Ron Rivera won a Super Bowl as a player and coached in two others. He’s been named the NFL Coach of the Year twice and was an All-American linebacker in college.
Yet with all that he’s accomplished, there’s something else that makes an impact on him as much as anything.
“Every time I go back on campus, I get chills,” said Rivera, who was a star linebacker at Cal from 1980−83. “I love going back there. I get butterflies in my stomach thinking about that.”
Nearly 40 years after he graduated from Cal, the university still holds immense significance for Rivera. That’s one of the reasons he and his wife, Stephanie, have made a $500,000 gift to Cal’s softball facility project. To honor the Riveras’ gift, the renovated facility is intended to be named Rivera Family Cal Softball Field.
“The biggest thing is we saw a need,” said Stephanie Rivera, who was a member of Cal’s women’s basketball team from 1983−85. “We always try to support Cal athletes.”
An anonymous donor also offered to match up to $500,000 for the project.
Ron and Stephanie have lived all over the country, but they still have a home in California. Any trip back to the Bay Area is accompanied by a visit to campus, and, of course, Yogurt Park. The frozen yogurt shop near the corner of Telegraph Avenue and Durant Avenue is where the couple first met when each was attending Cal.
“The connection is very strong,” Ron Rivera said.
While Ron was forging a successful professional playing and coaching career and Stephanie was busy coaching basketball on a multitude of levels — including serving as an assistant coach for the WNBA’s Washington Mystics — the couple always had Cal on their minds. They established the Ron Rivera Linebacker Scholarship for the football program in 2002 and continue to purchase season tickets for both football and women’s basketball, most of the time giving them away to family and friends because they are unable to attend.
Both Ron and Stephanie regularly populate their social media accounts with shoutouts to Cal, and they’ve gone out of their way to attend Cal athletics events whenever it fits their schedule.
The Riveras’ gift is part of the Cal Athletics’ gender equity campaign that is raising funds for new facilities for both softball and beach volleyball.
“We are immensely grateful for Ron and Stephanie’s leadership gift to the Cal softball facility project and for their support of our Gender Equity Campaign,” Cal Director of Athletics Jim Knowlton said. “They are phenomenal examples of what it means to be a Golden Bear. We are excited to put shovels in the ground and honor the Rivera family on the field that will bear their name.”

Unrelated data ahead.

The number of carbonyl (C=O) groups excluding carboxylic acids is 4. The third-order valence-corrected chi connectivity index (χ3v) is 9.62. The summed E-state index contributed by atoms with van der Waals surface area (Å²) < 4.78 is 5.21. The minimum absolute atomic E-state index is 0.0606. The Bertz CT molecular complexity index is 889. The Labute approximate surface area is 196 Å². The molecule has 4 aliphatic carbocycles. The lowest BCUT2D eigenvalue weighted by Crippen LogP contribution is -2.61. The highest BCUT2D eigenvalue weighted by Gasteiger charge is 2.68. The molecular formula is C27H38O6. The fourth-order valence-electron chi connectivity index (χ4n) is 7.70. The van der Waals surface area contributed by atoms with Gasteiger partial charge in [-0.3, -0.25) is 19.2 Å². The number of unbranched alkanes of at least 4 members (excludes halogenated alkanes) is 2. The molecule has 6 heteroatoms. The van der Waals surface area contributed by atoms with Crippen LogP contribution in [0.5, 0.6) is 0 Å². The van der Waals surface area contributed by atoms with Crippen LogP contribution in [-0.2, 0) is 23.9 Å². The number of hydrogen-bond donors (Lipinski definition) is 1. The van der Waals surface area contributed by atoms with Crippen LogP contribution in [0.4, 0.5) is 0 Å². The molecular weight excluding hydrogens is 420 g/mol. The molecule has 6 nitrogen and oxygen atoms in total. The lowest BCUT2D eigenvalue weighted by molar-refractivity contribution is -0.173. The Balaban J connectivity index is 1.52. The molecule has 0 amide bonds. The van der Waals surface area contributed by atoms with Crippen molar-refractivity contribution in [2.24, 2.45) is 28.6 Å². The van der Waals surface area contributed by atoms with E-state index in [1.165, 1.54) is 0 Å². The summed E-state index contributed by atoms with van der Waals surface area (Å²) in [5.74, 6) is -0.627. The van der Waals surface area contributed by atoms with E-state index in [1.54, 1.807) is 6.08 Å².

The Riveras were especially excited to support Cal’s softball program under new head coach Chelsea Spencer, who played for the Bears from 2002−05 and helped Cal win the national championship in 2002.
The Riveras built a relationship with Spencer while Spencer was playing professionally with the Rockford Thunder near Chicago. Ron and Stephanie asked Spencer to help run a softball camp that was attended by their daughter, Courtney, who ultimately went on to play at UCLA.
“They brought us to their house and inside their family,” Spencer said. “It meant a lot. We kept that connection throughout the years. The passion that the Rivera family has for Cal Athletics is unmatched. For Cal softball, it’s a dream come true for this process to continue with the Rivera family. We’re very fortunate to have them behind us.”
The softball project will ultimately upgrade the facility to meet current standards and provide practice and competition space. Once completed, the facility will meet field dimension standards and Cal will be able to host NCAA Tournament games, something the team is unable to presently do.
Ron Rivera is currently the head coach of the Washington Football Team in the NFL. He is also undergoing treatments for a form of cancer called squamous cell carcinoma.
Ron Rivera said he has been overwhelmed by the support he has received from the Cal community.
“It’s been amazing,” Ron Rivera said. “I get emails, letters, text messages — well-wishes from alums. So many Cal people have reached out. I’ve gotten some mail from Cal alums who just say they’ve watched me play and that they wish me the best. That’s been really heartwarming.”